Coloradans will unwrap one big gift on Thursday, July 20, when the Levitt Pavilion
starts its inaugural season in Ruby Hill Park, with nearly thirty free concerts and shows
and room for 7,500 people, along with spaces for food trucks. Tim Cullen, CEO of the Colorado Harvest Company
dispensary chain, is especially excited to attend the first show — partly because it's one he helped create.
Colorado Harvest Company contributed $100,000 to the Levitt Pavilion's capital campaign, making it the venue's biggest benefactor. "That wasn't anticipated," Cullen says, although he definitely anticipated getting a great venture off the ground. "First, it was a great idea that can change the music scene and its public availability for generations to come. Second, they're uniquely situated as a nonprofit. We're uniquely situated, in that we can advertise with a nonprofit and not much else."
The State of Colorado allows dispensaries and other cannabis businesses to advertise with publications, radio stations and television stations only if reliable evidence shows that over 30 percent of the audience is over 21; marijuana billboards are largely banned. (A handful of Colorado dispensaries have joined the Colorado Department of Transportation’s Adopt-A-Highway program,
which gives them secure signage in high-traffic areas in exchange for paying for workers to clean up stretches of road.)
Most outdoor cannabis advertising of any type is prohibited in Denver. Levitt Pavilions, which are located throughout the country, are owned by the cities that house them, but each Levitt Pavilion remains a nonprofit venue – and that allows cannabis companies to announce themselves, Cullen explains.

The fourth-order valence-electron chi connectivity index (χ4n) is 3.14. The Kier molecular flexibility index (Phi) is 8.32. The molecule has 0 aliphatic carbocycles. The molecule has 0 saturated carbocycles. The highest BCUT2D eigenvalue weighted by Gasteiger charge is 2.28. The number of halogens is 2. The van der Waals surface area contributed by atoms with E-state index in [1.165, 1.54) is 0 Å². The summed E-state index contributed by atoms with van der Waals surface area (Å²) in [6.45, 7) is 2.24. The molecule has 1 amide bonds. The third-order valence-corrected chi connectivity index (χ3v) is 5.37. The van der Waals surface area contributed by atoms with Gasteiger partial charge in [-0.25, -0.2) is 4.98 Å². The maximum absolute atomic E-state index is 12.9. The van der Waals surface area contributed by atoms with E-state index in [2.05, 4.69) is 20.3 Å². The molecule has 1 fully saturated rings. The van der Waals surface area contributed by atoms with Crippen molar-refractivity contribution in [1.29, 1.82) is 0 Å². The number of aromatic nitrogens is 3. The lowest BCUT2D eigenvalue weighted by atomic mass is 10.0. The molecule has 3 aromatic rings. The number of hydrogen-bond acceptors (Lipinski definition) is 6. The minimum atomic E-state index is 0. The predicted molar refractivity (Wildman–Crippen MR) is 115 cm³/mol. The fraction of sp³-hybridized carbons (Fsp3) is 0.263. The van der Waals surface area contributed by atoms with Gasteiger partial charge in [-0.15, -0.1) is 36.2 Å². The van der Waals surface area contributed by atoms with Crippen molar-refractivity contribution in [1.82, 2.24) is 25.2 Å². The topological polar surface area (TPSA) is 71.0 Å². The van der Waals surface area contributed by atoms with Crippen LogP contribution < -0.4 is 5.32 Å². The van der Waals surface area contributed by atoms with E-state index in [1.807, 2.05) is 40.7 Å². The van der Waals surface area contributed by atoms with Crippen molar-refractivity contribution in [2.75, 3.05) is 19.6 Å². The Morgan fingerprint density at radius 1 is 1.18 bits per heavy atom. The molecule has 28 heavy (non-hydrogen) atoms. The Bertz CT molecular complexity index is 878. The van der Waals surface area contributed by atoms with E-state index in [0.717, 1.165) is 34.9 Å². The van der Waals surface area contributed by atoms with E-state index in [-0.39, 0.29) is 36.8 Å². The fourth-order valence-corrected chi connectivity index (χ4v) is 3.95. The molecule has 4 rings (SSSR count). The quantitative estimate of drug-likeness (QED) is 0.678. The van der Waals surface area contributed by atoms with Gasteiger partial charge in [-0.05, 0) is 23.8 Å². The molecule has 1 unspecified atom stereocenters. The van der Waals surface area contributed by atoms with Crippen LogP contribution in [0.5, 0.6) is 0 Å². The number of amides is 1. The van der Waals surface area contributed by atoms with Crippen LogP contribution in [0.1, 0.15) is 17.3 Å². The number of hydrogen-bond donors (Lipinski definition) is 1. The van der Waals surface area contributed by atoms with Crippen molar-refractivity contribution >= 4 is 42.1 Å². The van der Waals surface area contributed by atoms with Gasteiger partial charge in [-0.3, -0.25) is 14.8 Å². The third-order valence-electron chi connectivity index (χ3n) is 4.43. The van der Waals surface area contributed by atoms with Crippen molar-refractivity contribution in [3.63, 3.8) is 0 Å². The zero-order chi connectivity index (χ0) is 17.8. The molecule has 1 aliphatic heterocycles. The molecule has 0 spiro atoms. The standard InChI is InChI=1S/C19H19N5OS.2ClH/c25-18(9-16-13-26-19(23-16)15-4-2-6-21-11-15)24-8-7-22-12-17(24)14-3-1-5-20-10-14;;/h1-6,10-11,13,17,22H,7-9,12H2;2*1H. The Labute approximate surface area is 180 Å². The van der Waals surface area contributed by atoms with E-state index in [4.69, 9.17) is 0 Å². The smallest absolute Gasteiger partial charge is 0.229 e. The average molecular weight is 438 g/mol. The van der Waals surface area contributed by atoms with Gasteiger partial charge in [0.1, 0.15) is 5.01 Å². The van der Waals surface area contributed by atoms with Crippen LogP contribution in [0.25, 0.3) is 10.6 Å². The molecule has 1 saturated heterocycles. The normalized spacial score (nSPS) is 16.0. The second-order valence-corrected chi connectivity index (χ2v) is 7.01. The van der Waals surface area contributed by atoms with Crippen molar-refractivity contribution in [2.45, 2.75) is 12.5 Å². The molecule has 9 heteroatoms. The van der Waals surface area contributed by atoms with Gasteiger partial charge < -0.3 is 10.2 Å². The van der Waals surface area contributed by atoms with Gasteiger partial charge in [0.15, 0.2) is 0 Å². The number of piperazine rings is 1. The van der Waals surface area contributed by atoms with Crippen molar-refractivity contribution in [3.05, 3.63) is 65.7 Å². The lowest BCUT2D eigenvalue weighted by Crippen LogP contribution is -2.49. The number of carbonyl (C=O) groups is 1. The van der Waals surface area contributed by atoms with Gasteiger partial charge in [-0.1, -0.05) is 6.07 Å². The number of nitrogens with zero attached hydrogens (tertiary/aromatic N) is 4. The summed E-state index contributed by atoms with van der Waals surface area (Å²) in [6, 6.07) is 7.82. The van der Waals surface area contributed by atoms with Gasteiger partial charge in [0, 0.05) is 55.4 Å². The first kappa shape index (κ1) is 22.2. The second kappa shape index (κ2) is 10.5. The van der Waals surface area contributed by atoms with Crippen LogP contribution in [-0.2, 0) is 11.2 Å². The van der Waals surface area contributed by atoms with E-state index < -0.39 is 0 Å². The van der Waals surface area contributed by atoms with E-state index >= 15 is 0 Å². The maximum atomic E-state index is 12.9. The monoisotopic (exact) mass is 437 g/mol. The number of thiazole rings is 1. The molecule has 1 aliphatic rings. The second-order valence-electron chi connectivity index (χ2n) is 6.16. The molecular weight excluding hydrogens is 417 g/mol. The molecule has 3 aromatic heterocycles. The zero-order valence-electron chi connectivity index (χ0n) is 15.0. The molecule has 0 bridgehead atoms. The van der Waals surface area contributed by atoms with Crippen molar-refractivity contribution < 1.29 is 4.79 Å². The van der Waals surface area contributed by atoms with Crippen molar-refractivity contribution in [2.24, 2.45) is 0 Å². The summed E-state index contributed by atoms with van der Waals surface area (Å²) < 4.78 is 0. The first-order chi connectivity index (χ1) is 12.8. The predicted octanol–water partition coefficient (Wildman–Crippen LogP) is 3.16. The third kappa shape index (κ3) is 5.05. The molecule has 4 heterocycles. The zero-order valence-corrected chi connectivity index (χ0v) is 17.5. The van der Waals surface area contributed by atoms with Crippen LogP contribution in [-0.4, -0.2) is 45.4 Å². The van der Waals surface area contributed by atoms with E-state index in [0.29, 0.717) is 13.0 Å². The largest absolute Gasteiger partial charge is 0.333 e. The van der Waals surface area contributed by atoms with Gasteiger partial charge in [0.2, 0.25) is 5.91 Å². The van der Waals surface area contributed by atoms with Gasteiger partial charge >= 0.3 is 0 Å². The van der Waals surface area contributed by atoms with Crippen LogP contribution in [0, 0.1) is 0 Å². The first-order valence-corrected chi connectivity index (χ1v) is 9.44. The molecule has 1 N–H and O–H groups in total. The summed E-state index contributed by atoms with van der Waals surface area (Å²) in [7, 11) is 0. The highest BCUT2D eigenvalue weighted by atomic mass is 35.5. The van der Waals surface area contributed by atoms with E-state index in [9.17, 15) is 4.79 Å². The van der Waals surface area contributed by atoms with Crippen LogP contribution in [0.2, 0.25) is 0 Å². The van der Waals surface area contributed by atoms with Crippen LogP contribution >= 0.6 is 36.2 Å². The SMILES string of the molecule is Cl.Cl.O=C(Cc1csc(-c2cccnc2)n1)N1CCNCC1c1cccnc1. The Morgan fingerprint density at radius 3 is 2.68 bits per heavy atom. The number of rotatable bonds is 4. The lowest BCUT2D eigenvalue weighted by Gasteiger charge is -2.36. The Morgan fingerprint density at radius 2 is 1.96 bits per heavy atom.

Colorado Harvest CEO Tim Cullen.
Kate McKee Simmons
Cullen, a member of the Levitt Pavilion Denver board of directors, isn't the only representative of the cannabis industry; Jeremy Heidl, chief operating officer of O.penVape
, is also on the board, and O.PenVape is a presenting sponsor for the Levitt.
"From the moment we heard plans for The Levitt Foundation's new project in Denver, we were instantly drawn to something that brings culture and talent to the Denver community. After meeting with Chris Zacher and his amazing team, we were immediately sold on the idea and knew we needed to be involved," Heidl said in a statement. " We are thrilled to be the presenting sponsor of Levitt Denver – it has long been a dream to participate in a project of this scale at such a high level."
Zacher is the executive director of Levitt Pavilion Denver, known for his work managing City Park Jazz on summer Sundays and taking the program to new heights. His involvement in the Levitt project was a large reason why both Heidl and Cullen joined, the men say.
"We saw this as an opportunity to connect with the community in something more long-term than a highway sign," Cullen says. "Community involvement has always been something that is part of who I am. I always knew we were going to help do something like [the Levitt], but I wasn't sure what it'd be."
While Colorado Harvest is helping bring music to Denverites, they won't be enjoying marijuana in the venue. The city's newly approved social-consumption pilot program prohibits social consumption on land owned by the city, such as Red Rocks Amphitheatre and parks like Ruby Hill, where Levitt Pavilion sits. The topic of a social-consumption area hasn't even come up at any Levitt Pavilion Denver board meetings, Cullen says.
But Cullen says that he's just happy to see a project he's been a part of for more than three years come to fruition in one of his favorite parts of town; he frequently eats lunch in Ruby Hill Park, which he thinks has the best view of downtown in the city.
Social-pot consumption would be "a cherry on top" of the main goal of bringing the Levitt to Denver, he adds. Still, Cullen couldn't help but notice a little discrepancy. "I'm very happy with how the Denver City Council approached the social-consumption initiative," he says. "But at the same time, the Levitt is pursuing a liquor license."